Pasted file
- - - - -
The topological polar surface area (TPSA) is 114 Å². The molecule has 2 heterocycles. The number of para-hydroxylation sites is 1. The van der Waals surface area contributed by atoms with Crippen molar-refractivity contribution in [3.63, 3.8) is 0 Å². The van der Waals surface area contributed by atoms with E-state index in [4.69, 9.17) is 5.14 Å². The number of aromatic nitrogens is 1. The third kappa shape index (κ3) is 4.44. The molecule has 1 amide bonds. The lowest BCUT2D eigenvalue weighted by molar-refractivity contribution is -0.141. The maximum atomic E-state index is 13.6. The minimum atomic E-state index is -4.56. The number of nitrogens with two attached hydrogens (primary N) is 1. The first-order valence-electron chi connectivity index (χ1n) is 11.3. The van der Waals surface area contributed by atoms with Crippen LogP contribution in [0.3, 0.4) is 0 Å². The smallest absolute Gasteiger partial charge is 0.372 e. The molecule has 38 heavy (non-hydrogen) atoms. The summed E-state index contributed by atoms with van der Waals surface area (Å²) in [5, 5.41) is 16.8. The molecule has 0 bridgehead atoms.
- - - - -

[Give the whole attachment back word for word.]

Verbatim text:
The topological polar surface area (TPSA) is 114 Å². The molecule has 2 heterocycles. The number of para-hydroxylation sites is 1. The van der Waals surface area contributed by atoms with Crippen molar-refractivity contribution in [3.63, 3.8) is 0 Å². The van der Waals surface area contributed by atoms with E-state index in [4.69, 9.17) is 5.14 Å². The number of aromatic nitrogens is 1. The third kappa shape index (κ3) is 4.44. The molecule has 1 amide bonds. The lowest BCUT2D eigenvalue weighted by molar-refractivity contribution is -0.141. The maximum atomic E-state index is 13.6. The minimum atomic E-state index is -4.56. The number of nitrogens with two attached hydrogens (primary N) is 1. The first-order valence-electron chi connectivity index (χ1n) is 11.3. The van der Waals surface area contributed by atoms with Crippen LogP contribution in [0.3, 0.4) is 0 Å². The smallest absolute Gasteiger partial charge is 0.372 e. The molecule has 38 heavy (non-hydrogen) atoms. The summed E-state index contributed by atoms with van der Waals surface area (Å²) in [5, 5.41) is 16.8. The molecule has 0 bridgehead atoms.